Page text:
- Dieveniskes, Lithuania (Devenishki book; memorial book)
http://www.jewishgen.org/yizkor/dieveniskes/dieveniskes.html

- Dzyarzhynsk (Koidanov), Belarus (Koidanov; Memorial Volume of the Martyrs
of Koidanov) http://www.jewishgen.org/yizkor/Dzyarzhynsk/Dzyarzhynsk.html

- Golub-Dobrzyn, Poland (In Memory of the Communities Dobrzyn-Gollob)
http://www.jewishgen.org/yizkor/golub_dobrzyn/golub_dobrzyn.html

- Goniadz, Poland (Our hometown Goniondz)
http://www.jewishgen.org/yizkor/goniadz/goniadz.html

- Gostynin, Poland (Book of Gostynin)
http://www.jewishgen.org/Yizkor/Gostynin/Gostynin.html

- Hrubieszow, Poland (Memorial Book of Hrubieshov)
http://www.jewishgen.org/yizkor/Hrubieszow/Hrubieszow.html

- Klobuck, Poland (The Book of Klobucko; in memory of a martyred community
which was destroyed) http://www.jewishgen.org/yizkor/klobuck/klobuck.html

- Michalovce, Slovakia (The Book of Michalovce)
http://www.jewishgen.org/yizkor/Michalovce/Michalovce.html

- Nowy Dwor Mazowiecki, Poland (Memorial book of Nowy-Dwor)
http://www.jewishgen.org/yizkor/Nowy_Dwor/Nowy_Dwor.html

- Ostroh, Ukraine (Ostrog book; a memorial to the Ostrog holy community)
http://www.jewishgen.org/yizkor/ostroh/Ostroh.html

- Ozerna, Ukraine (Memorial book of Jezierna)
http://www.jewishgen.org/Yizkor/Ozerna/Ozerna.html

- Ozerna, Ukraine (Memorial book of Jezierna)
http://www.jewishgen.org/Yizkor/Ozerna/Ozernah.html [Hebrew]

- Ozeryany, Ukraine (Memorial book, Jezierzany and surroundings)
http://www.jewishgen.org/yizkor/Ozeryany/Ozeryany.html

- Shumskoye, Ukraine (Szumsk, memorial book of the martyrs of Szumsk)
http://www.jewishgen.org/yizkor/szumsk/szumsk.html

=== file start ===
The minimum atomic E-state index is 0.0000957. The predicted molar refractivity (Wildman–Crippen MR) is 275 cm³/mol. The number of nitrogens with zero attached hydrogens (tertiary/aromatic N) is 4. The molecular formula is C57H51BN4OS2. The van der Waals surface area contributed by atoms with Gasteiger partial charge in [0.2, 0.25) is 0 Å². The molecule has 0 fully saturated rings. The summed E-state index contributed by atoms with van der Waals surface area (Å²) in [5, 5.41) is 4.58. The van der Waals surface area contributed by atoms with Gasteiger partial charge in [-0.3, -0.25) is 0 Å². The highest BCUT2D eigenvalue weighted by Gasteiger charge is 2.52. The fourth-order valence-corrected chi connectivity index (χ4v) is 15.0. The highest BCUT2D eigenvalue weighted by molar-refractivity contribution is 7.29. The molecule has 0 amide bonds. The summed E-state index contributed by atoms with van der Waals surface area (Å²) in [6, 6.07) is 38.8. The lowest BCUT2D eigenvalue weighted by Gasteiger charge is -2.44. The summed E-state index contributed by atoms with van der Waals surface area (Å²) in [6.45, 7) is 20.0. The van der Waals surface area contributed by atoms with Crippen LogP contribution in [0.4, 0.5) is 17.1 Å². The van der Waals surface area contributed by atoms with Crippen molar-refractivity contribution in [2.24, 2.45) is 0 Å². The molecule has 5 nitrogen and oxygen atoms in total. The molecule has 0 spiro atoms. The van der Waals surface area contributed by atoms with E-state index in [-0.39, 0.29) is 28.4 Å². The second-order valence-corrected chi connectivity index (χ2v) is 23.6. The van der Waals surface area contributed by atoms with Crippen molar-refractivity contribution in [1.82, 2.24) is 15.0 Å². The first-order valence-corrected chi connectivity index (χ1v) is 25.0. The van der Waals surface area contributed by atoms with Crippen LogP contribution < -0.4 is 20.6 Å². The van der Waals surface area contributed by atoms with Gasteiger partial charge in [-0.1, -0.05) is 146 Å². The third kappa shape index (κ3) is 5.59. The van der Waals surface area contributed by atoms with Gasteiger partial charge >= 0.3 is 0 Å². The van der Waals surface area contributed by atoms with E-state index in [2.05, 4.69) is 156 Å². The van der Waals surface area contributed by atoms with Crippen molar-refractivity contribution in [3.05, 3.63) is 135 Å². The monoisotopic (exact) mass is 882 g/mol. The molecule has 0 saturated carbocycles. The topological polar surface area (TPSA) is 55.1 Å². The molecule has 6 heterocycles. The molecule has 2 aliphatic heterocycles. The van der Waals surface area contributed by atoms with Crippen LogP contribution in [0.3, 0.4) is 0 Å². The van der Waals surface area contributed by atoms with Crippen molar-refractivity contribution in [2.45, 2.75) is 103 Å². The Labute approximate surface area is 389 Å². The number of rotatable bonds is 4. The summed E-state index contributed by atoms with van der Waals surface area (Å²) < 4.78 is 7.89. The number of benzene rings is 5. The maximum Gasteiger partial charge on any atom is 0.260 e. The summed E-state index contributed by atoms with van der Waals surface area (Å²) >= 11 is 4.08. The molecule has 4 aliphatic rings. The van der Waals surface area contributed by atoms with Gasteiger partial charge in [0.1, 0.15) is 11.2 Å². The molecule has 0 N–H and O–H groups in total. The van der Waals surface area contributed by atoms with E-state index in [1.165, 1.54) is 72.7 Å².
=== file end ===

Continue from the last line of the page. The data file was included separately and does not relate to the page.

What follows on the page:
- Slovakia (The Tragedy of Slovak Jewry in Slovakia)
http://www.jewishgen.org/yizkor/Slovakia/Slovakia.html

- Stryy, Ukraine (Book of Stryj)
http://www.jewishgen.org/yizkor/stryj2/stryj2.html

Some important links to note:

- This month's additions and updates are flagged at
http://www.jewishgen.org/Yizkor/translations.html to make it easy to find
them.
- All you would like to know about the Yizkor Books in Print Project
http://www.jewishgen.org/yizkor/ybip.html
- Yizkor Book Translation Funds
http://www.jewishgen.org/JewishGen-erosity/v_projectslist.asp?project_cat=23
where your financial support will assist in seeing more translations go
online.

At this time, I would like to wish all of you and your families that you can
also look forward to a very sweet year in your personal and professional
lives.

All the best,
Lance Ackerfeld
Yizkor Book Project Manager


JewishGen Discussion Group #JewishGen Yizkor Book Project, September 2013 #general

Lance Ackerfeld <lance.ackerfeld@...>
 

Shalom,

Although September was chockablock with Jewish festivals and our minds and
time were generally located in other directions, we at the Yizkor Book
Project did manage to "squeeze out" quite a number of new entries and
updates, as you will see.

Hopefully, you saw the announcement a few days ago sent to the various